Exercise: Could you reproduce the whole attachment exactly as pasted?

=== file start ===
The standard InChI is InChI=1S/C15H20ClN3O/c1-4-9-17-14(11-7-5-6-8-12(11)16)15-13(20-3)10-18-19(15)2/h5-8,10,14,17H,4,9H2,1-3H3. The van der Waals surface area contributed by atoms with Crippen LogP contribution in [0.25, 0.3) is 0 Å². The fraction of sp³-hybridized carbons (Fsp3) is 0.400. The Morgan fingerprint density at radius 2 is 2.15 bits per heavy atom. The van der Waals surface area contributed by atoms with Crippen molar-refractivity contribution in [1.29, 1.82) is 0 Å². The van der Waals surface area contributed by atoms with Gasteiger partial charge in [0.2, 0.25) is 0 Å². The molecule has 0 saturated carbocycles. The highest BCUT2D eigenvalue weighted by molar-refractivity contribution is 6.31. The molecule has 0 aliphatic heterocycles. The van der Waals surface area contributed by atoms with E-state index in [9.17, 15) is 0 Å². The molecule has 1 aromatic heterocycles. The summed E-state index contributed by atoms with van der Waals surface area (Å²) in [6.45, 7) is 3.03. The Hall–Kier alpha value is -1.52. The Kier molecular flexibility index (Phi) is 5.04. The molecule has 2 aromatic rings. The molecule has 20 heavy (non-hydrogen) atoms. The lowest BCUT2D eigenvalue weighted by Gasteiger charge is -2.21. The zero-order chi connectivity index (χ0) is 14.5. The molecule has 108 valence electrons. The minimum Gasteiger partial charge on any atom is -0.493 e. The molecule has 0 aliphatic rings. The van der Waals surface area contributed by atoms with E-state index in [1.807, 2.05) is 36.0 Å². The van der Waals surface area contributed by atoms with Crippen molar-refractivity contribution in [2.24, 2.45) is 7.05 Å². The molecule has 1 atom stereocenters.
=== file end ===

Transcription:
The standard InChI is InChI=1S/C15H20ClN3O/c1-4-9-17-14(11-7-5-6-8-12(11)16)15-13(20-3)10-18-19(15)2/h5-8,10,14,17H,4,9H2,1-3H3. The van der Waals surface area contributed by atoms with Crippen LogP contribution in [0.25, 0.3) is 0 Å². The fraction of sp³-hybridized carbons (Fsp3) is 0.400. The Morgan fingerprint density at radius 2 is 2.15 bits per heavy atom. The van der Waals surface area contributed by atoms with Crippen molar-refractivity contribution in [1.29, 1.82) is 0 Å². The van der Waals surface area contributed by atoms with Gasteiger partial charge in [0.2, 0.25) is 0 Å². The molecule has 0 saturated carbocycles. The highest BCUT2D eigenvalue weighted by molar-refractivity contribution is 6.31. The molecule has 0 aliphatic heterocycles. The van der Waals surface area contributed by atoms with E-state index in [9.17, 15) is 0 Å². The molecule has 1 aromatic heterocycles. The summed E-state index contributed by atoms with van der Waals surface area (Å²) in [6.45, 7) is 3.03. The Hall–Kier alpha value is -1.52. The Kier molecular flexibility index (Phi) is 5.04. The molecule has 2 aromatic rings. The molecule has 20 heavy (non-hydrogen) atoms. The lowest BCUT2D eigenvalue weighted by Gasteiger charge is -2.21. The zero-order chi connectivity index (χ0) is 14.5. The molecule has 108 valence electrons. The minimum Gasteiger partial charge on any atom is -0.493 e. The molecule has 0 aliphatic rings. The van der Waals surface area contributed by atoms with E-state index in [1.807, 2.05) is 36.0 Å². The van der Waals surface area contributed by atoms with Crippen molar-refractivity contribution in [2.24, 2.45) is 7.05 Å². The molecule has 1 atom stereocenters.